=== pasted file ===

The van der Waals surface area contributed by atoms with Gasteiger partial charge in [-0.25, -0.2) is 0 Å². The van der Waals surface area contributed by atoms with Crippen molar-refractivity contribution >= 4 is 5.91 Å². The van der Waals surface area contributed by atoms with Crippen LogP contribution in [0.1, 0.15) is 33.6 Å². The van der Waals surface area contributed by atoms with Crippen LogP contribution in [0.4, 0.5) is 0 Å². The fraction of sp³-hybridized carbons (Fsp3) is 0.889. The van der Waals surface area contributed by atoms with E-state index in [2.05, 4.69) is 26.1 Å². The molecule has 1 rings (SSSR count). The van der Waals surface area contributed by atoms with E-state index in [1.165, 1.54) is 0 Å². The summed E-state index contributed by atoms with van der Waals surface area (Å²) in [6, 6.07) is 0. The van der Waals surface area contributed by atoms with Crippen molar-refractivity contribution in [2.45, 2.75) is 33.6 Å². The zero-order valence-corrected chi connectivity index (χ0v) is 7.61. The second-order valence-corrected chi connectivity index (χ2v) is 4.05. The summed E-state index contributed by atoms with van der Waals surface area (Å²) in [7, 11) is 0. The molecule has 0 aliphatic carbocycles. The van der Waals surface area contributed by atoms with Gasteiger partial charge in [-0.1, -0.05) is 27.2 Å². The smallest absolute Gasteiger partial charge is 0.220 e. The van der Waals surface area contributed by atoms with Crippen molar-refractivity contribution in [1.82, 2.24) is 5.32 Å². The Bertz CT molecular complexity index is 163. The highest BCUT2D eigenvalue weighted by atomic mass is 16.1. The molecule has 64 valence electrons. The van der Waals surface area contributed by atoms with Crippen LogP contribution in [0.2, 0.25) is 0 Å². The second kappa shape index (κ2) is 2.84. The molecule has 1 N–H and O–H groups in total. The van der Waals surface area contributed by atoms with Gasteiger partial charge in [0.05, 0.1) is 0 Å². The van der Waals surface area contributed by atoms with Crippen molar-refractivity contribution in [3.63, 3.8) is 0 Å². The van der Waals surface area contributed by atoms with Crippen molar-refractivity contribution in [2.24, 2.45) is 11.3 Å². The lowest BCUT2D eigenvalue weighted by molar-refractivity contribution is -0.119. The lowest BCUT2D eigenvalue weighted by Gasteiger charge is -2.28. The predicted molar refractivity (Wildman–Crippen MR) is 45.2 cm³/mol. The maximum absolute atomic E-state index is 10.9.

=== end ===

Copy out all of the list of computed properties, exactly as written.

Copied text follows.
The van der Waals surface area contributed by atoms with Gasteiger partial charge in [-0.25, -0.2) is 0 Å². The van der Waals surface area contributed by atoms with Crippen molar-refractivity contribution >= 4 is 5.91 Å². The van der Waals surface area contributed by atoms with Crippen LogP contribution in [0.1, 0.15) is 33.6 Å². The van der Waals surface area contributed by atoms with Crippen LogP contribution in [0.4, 0.5) is 0 Å². The fraction of sp³-hybridized carbons (Fsp3) is 0.889. The van der Waals surface area contributed by atoms with E-state index in [2.05, 4.69) is 26.1 Å². The molecule has 1 rings (SSSR count). The van der Waals surface area contributed by atoms with E-state index in [1.165, 1.54) is 0 Å². The summed E-state index contributed by atoms with van der Waals surface area (Å²) in [6, 6.07) is 0. The van der Waals surface area contributed by atoms with Crippen molar-refractivity contribution in [2.45, 2.75) is 33.6 Å². The zero-order valence-corrected chi connectivity index (χ0v) is 7.61. The second-order valence-corrected chi connectivity index (χ2v) is 4.05. The summed E-state index contributed by atoms with van der Waals surface area (Å²) in [7, 11) is 0. The molecule has 0 aliphatic carbocycles. The van der Waals surface area contributed by atoms with Gasteiger partial charge in [-0.1, -0.05) is 27.2 Å². The smallest absolute Gasteiger partial charge is 0.220 e. The van der Waals surface area contributed by atoms with Crippen molar-refractivity contribution in [1.82, 2.24) is 5.32 Å². The Bertz CT molecular complexity index is 163. The highest BCUT2D eigenvalue weighted by atomic mass is 16.1. The molecule has 64 valence electrons. The van der Waals surface area contributed by atoms with Crippen LogP contribution in [0.2, 0.25) is 0 Å². The second kappa shape index (κ2) is 2.84. The molecule has 1 N–H and O–H groups in total. The van der Waals surface area contributed by atoms with Gasteiger partial charge in [0.05, 0.1) is 0 Å². The van der Waals surface area contributed by atoms with Crippen molar-refractivity contribution in [3.63, 3.8) is 0 Å². The van der Waals surface area contributed by atoms with Crippen molar-refractivity contribution in [2.24, 2.45) is 11.3 Å². The lowest BCUT2D eigenvalue weighted by molar-refractivity contribution is -0.119. The lowest BCUT2D eigenvalue weighted by Gasteiger charge is -2.28. The predicted molar refractivity (Wildman–Crippen MR) is 45.2 cm³/mol. The maximum absolute atomic E-state index is 10.9.